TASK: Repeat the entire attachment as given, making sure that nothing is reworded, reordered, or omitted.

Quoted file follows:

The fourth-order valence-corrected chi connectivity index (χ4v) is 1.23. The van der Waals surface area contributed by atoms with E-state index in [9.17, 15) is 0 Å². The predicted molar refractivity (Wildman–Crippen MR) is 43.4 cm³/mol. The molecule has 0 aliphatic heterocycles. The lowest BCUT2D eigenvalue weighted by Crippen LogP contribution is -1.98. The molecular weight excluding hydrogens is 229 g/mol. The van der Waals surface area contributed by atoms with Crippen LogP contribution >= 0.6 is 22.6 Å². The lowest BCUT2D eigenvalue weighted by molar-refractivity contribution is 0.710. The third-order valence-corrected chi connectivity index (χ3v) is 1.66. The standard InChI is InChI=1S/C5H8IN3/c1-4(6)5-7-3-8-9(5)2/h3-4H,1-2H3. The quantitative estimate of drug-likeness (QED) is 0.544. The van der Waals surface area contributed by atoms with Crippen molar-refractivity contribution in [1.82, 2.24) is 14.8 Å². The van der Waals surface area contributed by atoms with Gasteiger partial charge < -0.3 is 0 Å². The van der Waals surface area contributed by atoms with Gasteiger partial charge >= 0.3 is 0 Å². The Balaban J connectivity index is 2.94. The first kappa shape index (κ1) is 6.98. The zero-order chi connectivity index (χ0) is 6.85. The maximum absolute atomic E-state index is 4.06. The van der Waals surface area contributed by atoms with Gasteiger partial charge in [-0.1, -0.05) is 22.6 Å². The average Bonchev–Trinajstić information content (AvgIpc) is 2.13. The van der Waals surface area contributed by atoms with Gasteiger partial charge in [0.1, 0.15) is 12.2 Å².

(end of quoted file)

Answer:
The fourth-order valence-corrected chi connectivity index (χ4v) is 1.23. The van der Waals surface area contributed by atoms with E-state index in [9.17, 15) is 0 Å². The predicted molar refractivity (Wildman–Crippen MR) is 43.4 cm³/mol. The molecule has 0 aliphatic heterocycles. The lowest BCUT2D eigenvalue weighted by Crippen LogP contribution is -1.98. The molecular weight excluding hydrogens is 229 g/mol. The van der Waals surface area contributed by atoms with Crippen LogP contribution >= 0.6 is 22.6 Å². The lowest BCUT2D eigenvalue weighted by molar-refractivity contribution is 0.710. The third-order valence-corrected chi connectivity index (χ3v) is 1.66. The standard InChI is InChI=1S/C5H8IN3/c1-4(6)5-7-3-8-9(5)2/h3-4H,1-2H3. The quantitative estimate of drug-likeness (QED) is 0.544. The van der Waals surface area contributed by atoms with Crippen molar-refractivity contribution in [1.82, 2.24) is 14.8 Å². The van der Waals surface area contributed by atoms with Gasteiger partial charge < -0.3 is 0 Å². The van der Waals surface area contributed by atoms with Gasteiger partial charge >= 0.3 is 0 Å². The Balaban J connectivity index is 2.94. The first kappa shape index (κ1) is 6.98. The zero-order chi connectivity index (χ0) is 6.85. The maximum absolute atomic E-state index is 4.06. The van der Waals surface area contributed by atoms with Gasteiger partial charge in [-0.1, -0.05) is 22.6 Å². The average Bonchev–Trinajstić information content (AvgIpc) is 2.13. The van der Waals surface area contributed by atoms with Gasteiger partial charge in [0.1, 0.15) is 12.2 Å².